Thursday, December 07, 2006

When Insurers Rate Doctors

Beginning in January 2007, Blue Cross Blue Shield of Texas will post online indicators for Texas physicians regarding "guideline performance" and "affordability" called "BlueCompare":
BlueCompare is a program developed by Blue Cross and Blue Shield of Texas to enable more informed health care decisions by consumers.
Oh, but don't worry:
This information is provided to assist you in selecting a health care provider. It is not intended to be a recommendation. (emphasis mine - wait, are you "assisting" or "recommending?") Your selection is a personal choice, and you should not base your decision solely on Affordability or Evidence Based Medicine (EBM) Indicators.
Not a recommendation? Oh, pleeeeze! What else do you call it? A suggestion?

Worst of all Blue Cross offers no mechanism to determine if their "EBM's" are accurate, nor are they verifiable. Where do these data come from? Most insurer personnel I know don't have a CLUE about medicine. Yesterday, I spent over an hour on the phone trying to get a test paid for by XYZ insurer because the screening personnel didn't know the difference between a vein and an artery. Bozos all.

And how often will these "website doctor thingamabobs" be updated? If I were a doctor in Texas (and no doubt this trend will spread), I would want to know the methodology and update frequency of this site. We doctors recognize that these indicators/suggestions/recommendations have NOTHING to do with the care provided by doctors (although they sure imply it), rather they only measure the documentation of the care provided.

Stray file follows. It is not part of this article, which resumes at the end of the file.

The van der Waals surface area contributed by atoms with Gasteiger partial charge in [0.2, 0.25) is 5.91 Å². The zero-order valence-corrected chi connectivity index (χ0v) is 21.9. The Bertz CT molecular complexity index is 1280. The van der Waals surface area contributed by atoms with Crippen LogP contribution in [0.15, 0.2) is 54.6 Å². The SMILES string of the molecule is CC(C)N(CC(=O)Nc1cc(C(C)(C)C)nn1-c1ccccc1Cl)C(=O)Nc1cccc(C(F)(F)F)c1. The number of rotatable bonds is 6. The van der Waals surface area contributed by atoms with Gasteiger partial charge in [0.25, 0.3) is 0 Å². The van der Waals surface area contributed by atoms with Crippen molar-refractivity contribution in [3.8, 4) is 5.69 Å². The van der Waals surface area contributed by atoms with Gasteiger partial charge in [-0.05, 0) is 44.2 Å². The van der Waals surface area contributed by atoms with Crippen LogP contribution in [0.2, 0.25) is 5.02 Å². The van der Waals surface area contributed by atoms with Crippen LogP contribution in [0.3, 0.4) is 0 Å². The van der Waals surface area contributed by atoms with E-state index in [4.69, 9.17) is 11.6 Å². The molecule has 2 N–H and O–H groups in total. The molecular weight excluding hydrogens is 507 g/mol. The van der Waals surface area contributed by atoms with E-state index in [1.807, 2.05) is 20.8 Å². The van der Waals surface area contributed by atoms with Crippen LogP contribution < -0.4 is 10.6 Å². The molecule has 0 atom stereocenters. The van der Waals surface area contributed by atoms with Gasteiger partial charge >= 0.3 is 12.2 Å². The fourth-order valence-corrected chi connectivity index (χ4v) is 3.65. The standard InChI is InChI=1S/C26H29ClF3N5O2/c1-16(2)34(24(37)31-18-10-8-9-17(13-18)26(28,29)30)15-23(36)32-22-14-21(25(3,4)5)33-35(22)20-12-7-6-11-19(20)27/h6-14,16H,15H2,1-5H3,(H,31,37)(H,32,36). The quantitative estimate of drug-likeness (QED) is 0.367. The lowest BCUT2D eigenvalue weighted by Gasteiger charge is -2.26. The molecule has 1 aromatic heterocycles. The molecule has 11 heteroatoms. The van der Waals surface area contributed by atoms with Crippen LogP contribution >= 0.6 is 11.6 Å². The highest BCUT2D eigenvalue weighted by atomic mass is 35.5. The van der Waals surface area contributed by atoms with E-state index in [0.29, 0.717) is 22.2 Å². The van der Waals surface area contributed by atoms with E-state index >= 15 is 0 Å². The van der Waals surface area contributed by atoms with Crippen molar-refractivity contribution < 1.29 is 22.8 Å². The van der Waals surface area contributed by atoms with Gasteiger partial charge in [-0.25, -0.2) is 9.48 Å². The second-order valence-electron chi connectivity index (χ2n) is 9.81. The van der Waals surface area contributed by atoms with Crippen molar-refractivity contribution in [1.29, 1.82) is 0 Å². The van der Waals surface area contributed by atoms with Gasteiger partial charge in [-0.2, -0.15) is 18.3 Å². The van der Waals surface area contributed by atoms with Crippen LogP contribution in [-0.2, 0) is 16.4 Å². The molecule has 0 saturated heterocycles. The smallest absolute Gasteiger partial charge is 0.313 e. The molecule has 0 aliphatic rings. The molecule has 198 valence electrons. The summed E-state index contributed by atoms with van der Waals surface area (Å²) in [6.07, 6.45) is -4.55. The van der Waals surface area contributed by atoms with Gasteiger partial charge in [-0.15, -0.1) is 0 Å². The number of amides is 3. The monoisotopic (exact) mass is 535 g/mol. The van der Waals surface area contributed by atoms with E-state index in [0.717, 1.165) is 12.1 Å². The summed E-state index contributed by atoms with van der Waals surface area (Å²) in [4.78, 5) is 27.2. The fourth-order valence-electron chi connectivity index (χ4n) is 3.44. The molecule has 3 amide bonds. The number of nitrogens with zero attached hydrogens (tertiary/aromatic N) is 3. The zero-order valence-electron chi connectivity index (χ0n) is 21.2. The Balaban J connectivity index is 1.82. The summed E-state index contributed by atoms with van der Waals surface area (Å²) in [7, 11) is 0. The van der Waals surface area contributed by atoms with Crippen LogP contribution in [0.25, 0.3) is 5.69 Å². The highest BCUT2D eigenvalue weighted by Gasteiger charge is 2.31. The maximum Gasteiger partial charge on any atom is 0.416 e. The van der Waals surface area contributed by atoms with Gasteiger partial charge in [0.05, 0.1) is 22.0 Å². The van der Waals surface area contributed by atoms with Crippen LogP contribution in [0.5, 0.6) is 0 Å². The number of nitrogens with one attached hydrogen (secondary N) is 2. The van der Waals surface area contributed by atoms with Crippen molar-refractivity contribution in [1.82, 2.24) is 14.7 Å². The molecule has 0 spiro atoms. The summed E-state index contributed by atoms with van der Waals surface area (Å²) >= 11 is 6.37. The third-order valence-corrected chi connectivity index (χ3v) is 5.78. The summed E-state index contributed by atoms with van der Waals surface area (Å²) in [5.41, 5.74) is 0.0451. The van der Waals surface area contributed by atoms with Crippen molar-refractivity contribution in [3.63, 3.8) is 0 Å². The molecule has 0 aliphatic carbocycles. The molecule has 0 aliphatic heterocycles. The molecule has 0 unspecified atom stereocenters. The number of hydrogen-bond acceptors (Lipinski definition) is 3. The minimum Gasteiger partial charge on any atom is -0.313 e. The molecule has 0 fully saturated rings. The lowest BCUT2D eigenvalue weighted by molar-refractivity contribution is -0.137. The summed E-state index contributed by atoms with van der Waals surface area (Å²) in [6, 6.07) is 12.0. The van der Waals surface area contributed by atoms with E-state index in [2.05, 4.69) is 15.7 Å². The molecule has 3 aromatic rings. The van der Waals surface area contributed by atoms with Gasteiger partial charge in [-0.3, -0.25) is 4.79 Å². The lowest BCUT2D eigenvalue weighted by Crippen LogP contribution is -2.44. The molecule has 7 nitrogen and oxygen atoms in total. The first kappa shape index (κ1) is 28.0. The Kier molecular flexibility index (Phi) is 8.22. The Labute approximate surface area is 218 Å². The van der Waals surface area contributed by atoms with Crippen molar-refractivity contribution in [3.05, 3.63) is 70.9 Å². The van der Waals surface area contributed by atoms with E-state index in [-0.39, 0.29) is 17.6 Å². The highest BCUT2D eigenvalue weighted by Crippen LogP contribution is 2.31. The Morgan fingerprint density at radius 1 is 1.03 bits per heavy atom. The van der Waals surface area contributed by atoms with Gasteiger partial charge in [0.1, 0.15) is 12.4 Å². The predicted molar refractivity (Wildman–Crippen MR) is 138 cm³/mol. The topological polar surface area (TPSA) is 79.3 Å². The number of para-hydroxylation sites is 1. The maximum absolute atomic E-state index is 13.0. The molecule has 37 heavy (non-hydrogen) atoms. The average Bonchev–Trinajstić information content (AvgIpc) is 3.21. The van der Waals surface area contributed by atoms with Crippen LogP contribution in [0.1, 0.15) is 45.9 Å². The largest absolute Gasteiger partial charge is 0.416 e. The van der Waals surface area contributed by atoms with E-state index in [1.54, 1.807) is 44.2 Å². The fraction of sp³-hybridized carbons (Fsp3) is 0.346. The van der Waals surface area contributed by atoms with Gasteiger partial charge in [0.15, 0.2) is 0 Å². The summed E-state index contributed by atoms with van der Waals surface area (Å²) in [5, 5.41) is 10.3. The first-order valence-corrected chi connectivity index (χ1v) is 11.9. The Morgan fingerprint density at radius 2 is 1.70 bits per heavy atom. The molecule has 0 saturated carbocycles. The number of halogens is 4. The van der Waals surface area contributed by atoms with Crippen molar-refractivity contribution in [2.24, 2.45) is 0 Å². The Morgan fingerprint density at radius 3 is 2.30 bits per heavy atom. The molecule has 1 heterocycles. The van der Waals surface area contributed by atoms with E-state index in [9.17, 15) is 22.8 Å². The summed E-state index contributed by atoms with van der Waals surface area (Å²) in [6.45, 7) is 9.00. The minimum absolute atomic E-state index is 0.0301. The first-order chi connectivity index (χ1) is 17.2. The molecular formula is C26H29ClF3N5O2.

But why should anyone care?

Because to not understand methodologies and verifiabity of this data subjects Blue Cross to potential charges of slander against doctors in whom data are misrepresented. And even worse, when a patient with chest pain goes across town in Houston to see a "more affordable" doctor and dies en route due to delayed therapy, there might just be hell to pay.

-Wes

1 comment:

Rob said...

We follow our own quality numbers (especially in diabetes). I got a quality report from an insurance company (begins with "United" and ends with "Healthcare") assessing my quality numbers. I analyzed the numbers and found that they were a 50% underestimate of my quality. So I sent them a letter assessing the quality of their quality report. I said: "I am very disappointed with the quality of your quality report. There is a greater chance that your information is incorrect than correct. For this information to be useful, I would appreciate you working on this problem."

It was fun to do - I got a form letter in return. We need to be advocates of our own quality and pushing the numbers ourselves. If we don't, then the best info available will be that of the dark side (beginning with "Insurance" and ending in (Companies").

Rob